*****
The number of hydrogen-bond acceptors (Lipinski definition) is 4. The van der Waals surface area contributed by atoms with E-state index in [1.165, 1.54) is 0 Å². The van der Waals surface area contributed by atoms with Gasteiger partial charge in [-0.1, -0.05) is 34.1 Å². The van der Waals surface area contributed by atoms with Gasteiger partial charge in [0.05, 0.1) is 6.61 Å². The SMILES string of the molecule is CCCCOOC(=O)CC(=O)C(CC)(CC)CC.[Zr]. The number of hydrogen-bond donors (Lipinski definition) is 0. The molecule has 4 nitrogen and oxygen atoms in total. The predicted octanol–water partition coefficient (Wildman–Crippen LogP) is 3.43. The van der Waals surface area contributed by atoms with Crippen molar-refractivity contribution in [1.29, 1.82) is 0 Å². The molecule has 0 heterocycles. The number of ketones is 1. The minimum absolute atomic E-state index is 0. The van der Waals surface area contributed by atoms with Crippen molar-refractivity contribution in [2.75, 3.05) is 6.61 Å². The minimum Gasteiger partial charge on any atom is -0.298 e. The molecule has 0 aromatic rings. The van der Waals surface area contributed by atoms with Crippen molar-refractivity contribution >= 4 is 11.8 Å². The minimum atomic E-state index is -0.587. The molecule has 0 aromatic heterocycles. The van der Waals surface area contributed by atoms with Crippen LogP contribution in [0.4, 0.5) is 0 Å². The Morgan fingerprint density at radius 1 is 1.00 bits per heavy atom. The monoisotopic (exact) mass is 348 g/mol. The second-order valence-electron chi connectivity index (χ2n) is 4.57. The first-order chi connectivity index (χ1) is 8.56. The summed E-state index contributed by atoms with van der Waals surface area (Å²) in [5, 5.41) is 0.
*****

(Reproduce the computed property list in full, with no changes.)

The number of hydrogen-bond acceptors (Lipinski definition) is 4. The van der Waals surface area contributed by atoms with E-state index in [1.165, 1.54) is 0 Å². The van der Waals surface area contributed by atoms with Gasteiger partial charge in [-0.1, -0.05) is 34.1 Å². The van der Waals surface area contributed by atoms with Gasteiger partial charge in [0.05, 0.1) is 6.61 Å². The SMILES string of the molecule is CCCCOOC(=O)CC(=O)C(CC)(CC)CC.[Zr]. The number of hydrogen-bond donors (Lipinski definition) is 0. The molecule has 4 nitrogen and oxygen atoms in total. The predicted octanol–water partition coefficient (Wildman–Crippen LogP) is 3.43. The van der Waals surface area contributed by atoms with Crippen molar-refractivity contribution in [1.29, 1.82) is 0 Å². The molecule has 0 heterocycles. The number of ketones is 1. The minimum absolute atomic E-state index is 0. The van der Waals surface area contributed by atoms with Crippen molar-refractivity contribution in [2.75, 3.05) is 6.61 Å². The minimum Gasteiger partial charge on any atom is -0.298 e. The molecule has 0 aromatic rings. The van der Waals surface area contributed by atoms with Crippen molar-refractivity contribution >= 4 is 11.8 Å². The minimum atomic E-state index is -0.587. The molecule has 0 aromatic heterocycles. The van der Waals surface area contributed by atoms with Crippen LogP contribution in [0.4, 0.5) is 0 Å². The Morgan fingerprint density at radius 1 is 1.00 bits per heavy atom. The monoisotopic (exact) mass is 348 g/mol. The second-order valence-electron chi connectivity index (χ2n) is 4.57. The first-order chi connectivity index (χ1) is 8.56. The summed E-state index contributed by atoms with van der Waals surface area (Å²) in [5, 5.41) is 0.